Andrea Powell never has met Dick Fosbury. She might consider sending him a thank-you note, just the same.
Powell's high-jumping turning point came when she shelved her outdated scissors style and embraced Fosbury's internationally acclaimed "flop."
That was last spring, and almost overnight, her flight took wings.
"She rocks the house," L.C. Bird coach Jeff Brown said. "Dré's turned into a Division I prospect."
The 115-pound senior set a school and meet record of 5-6 in winning the Dominion District indoor title and was named field event athlete of year. She took second in the Central Region and ninth in the state Group AAA meet.
Most recently, she flopped over the bar at 5-5¼ for fifth place at the Nike Scholastic National meet in Landover, Md. She then narrowly missed at 5-7.
"I've seen pictures, and I know what I did wrong," she said of her 5-7 near miss. "I can't go back, but I'll use the knowledge to go higher next time, hopefully."
Using the scissors style -- kicking over the bar in a "sitting position" -- her best was 4-10.
THE FLOP: Now living in Idaho, Fosbury revolutionized the high jump, winning the'68 Olympic gold with a record 7-4¼. Now, virtually all successful jumpers flop.
It involves sprinting diagonally toward the standards, jumping off the outside foot, then curving the body and leaping head-first, back downward, over the bar in a rolling motion.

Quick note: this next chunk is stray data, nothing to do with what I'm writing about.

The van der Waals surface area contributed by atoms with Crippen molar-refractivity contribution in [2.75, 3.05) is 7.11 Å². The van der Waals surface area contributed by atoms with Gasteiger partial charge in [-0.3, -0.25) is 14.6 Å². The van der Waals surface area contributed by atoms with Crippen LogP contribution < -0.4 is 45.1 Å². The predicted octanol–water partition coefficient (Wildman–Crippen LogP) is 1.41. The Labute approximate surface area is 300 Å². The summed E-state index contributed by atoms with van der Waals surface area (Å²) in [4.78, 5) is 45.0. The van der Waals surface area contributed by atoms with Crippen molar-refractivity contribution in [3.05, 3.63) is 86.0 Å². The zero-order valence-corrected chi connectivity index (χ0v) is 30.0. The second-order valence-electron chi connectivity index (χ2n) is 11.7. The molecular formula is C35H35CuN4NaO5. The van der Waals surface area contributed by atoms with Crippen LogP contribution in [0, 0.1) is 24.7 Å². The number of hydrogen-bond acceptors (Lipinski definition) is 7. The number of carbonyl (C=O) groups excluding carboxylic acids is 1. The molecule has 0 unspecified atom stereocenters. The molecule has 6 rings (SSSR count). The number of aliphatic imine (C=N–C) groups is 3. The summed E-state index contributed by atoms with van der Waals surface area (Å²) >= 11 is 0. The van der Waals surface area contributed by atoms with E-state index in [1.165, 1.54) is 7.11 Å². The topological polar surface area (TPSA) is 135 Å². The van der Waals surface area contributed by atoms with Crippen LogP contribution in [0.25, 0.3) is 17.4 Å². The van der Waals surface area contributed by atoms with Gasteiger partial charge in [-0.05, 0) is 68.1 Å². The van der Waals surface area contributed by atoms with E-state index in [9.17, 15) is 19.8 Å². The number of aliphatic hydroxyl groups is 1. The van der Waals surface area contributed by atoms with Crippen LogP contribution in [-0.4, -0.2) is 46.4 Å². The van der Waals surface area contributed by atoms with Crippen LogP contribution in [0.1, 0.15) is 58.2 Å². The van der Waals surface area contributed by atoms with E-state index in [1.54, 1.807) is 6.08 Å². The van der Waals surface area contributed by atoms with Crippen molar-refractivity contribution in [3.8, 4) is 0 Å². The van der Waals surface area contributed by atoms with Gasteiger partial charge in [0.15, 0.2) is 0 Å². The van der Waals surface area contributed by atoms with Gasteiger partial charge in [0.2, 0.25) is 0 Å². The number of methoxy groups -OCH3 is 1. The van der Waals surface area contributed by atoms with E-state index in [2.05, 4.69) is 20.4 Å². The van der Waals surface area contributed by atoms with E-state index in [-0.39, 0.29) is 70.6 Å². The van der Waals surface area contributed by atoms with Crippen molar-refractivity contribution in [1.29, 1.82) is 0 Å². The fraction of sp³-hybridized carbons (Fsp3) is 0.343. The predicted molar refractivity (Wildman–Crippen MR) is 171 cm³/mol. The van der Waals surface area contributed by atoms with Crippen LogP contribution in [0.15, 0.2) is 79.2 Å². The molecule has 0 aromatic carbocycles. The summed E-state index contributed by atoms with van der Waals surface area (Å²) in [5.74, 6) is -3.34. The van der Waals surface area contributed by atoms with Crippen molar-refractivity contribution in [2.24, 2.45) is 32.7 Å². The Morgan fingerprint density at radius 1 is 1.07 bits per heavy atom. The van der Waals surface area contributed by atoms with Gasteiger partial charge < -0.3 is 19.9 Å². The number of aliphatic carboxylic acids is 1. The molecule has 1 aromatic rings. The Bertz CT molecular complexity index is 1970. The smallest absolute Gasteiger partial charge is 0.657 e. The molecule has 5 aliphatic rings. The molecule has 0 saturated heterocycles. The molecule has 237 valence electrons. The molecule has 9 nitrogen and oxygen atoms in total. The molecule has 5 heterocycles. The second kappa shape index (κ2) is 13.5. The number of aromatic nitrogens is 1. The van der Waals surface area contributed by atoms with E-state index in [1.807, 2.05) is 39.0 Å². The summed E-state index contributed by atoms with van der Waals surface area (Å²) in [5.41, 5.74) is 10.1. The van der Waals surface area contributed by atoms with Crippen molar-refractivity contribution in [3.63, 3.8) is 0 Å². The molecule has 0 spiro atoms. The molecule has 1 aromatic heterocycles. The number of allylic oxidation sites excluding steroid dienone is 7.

"I'm thinking I can go 5-8 . . . even 5-10, this spring," said Powell, whose college suitors include Hampton and VMI.
Until Fosbury unveiled the flop, most jumpers did the straddle (western roll) or scissors.
"Until I learned to flop, I was just average," Powell said.
DOMINION DANDY: Powell was sixth in the district outdoor meet last spring, at 4-10. Her coming-out party came at this winter's district indoor meet, where she won the high jump (5-6), took second in the triple jump (school record 34-11) and fourth in the long jump (16-5).
Powell first came out for track hoping to be a sprinter.
"I thought I was so fast; then reality hit," she said of her freshman year. "I was getting blown away. That's when I started looking for other events."
SHOE BUSINESS: Powell's jumping got another boost when she began wearing the proper footwear. Until this winter, she'd used her running shoes (with different spike patterns) for jumping.
"Bird doesn't provide spikes," Brown said, "and Dré had been reluctant to go buy her own. The faculty chipped in about $400. Now, she has all the gear she needs."
FOOTBALL FAMILY: The name Powell has prestige with Bird football. Andrea's oldest brother, Patrick, was a Skyhawks lineman who now plays for Massachusetts. Chris Powell (Class of'07) was an all-district defensive back.
DIFFERENT MEANINGS: Webster's New World Dictionary defines flop as "to be a failure."
By contrast, for Powell, the flop is synonymous with success.
Contact Fred Jeter at (804) 739-2219 or email@example.com.